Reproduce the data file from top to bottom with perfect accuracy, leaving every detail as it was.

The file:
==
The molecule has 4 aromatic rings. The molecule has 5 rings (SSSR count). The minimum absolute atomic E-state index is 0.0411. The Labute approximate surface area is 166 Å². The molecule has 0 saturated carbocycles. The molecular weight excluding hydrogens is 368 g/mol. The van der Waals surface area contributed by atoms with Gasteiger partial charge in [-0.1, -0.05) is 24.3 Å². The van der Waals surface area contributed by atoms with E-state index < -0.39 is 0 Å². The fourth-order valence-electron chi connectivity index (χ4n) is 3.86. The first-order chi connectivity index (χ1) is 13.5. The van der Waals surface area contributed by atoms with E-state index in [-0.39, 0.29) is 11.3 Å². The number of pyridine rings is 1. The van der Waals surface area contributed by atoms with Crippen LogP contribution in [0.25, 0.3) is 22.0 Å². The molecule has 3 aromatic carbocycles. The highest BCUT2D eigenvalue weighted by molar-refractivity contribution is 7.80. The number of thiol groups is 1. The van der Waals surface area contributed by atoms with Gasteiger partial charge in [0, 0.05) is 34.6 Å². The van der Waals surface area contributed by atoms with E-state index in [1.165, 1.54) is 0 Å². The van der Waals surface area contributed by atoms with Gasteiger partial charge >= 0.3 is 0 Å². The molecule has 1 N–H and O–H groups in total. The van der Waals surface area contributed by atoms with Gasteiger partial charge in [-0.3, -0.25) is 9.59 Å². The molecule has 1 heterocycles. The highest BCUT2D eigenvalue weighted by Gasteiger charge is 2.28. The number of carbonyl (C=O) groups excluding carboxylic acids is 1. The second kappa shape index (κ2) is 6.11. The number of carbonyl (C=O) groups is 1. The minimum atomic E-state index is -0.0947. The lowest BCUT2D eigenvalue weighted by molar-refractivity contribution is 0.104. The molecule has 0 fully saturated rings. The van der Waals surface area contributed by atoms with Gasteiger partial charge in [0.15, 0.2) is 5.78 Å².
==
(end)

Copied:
The molecule has 4 aromatic rings. The molecule has 5 rings (SSSR count). The minimum absolute atomic E-state index is 0.0411. The Labute approximate surface area is 166 Å². The molecule has 0 saturated carbocycles. The molecular weight excluding hydrogens is 368 g/mol. The van der Waals surface area contributed by atoms with Gasteiger partial charge in [-0.1, -0.05) is 24.3 Å². The van der Waals surface area contributed by atoms with E-state index < -0.39 is 0 Å². The fourth-order valence-electron chi connectivity index (χ4n) is 3.86. The first-order chi connectivity index (χ1) is 13.5. The van der Waals surface area contributed by atoms with E-state index in [-0.39, 0.29) is 11.3 Å². The number of pyridine rings is 1. The van der Waals surface area contributed by atoms with Crippen LogP contribution in [0.25, 0.3) is 22.0 Å². The molecule has 3 aromatic carbocycles. The highest BCUT2D eigenvalue weighted by molar-refractivity contribution is 7.80. The number of thiol groups is 1. The van der Waals surface area contributed by atoms with Gasteiger partial charge in [0, 0.05) is 34.6 Å². The van der Waals surface area contributed by atoms with E-state index in [1.165, 1.54) is 0 Å². The van der Waals surface area contributed by atoms with Gasteiger partial charge >= 0.3 is 0 Å². The molecule has 1 N–H and O–H groups in total. The van der Waals surface area contributed by atoms with Gasteiger partial charge in [-0.3, -0.25) is 9.59 Å². The molecule has 1 heterocycles. The highest BCUT2D eigenvalue weighted by Gasteiger charge is 2.28. The number of carbonyl (C=O) groups excluding carboxylic acids is 1. The second kappa shape index (κ2) is 6.11. The number of carbonyl (C=O) groups is 1. The minimum atomic E-state index is -0.0947. The lowest BCUT2D eigenvalue weighted by molar-refractivity contribution is 0.104. The molecule has 0 fully saturated rings. The van der Waals surface area contributed by atoms with Gasteiger partial charge in [0.15, 0.2) is 5.78 Å².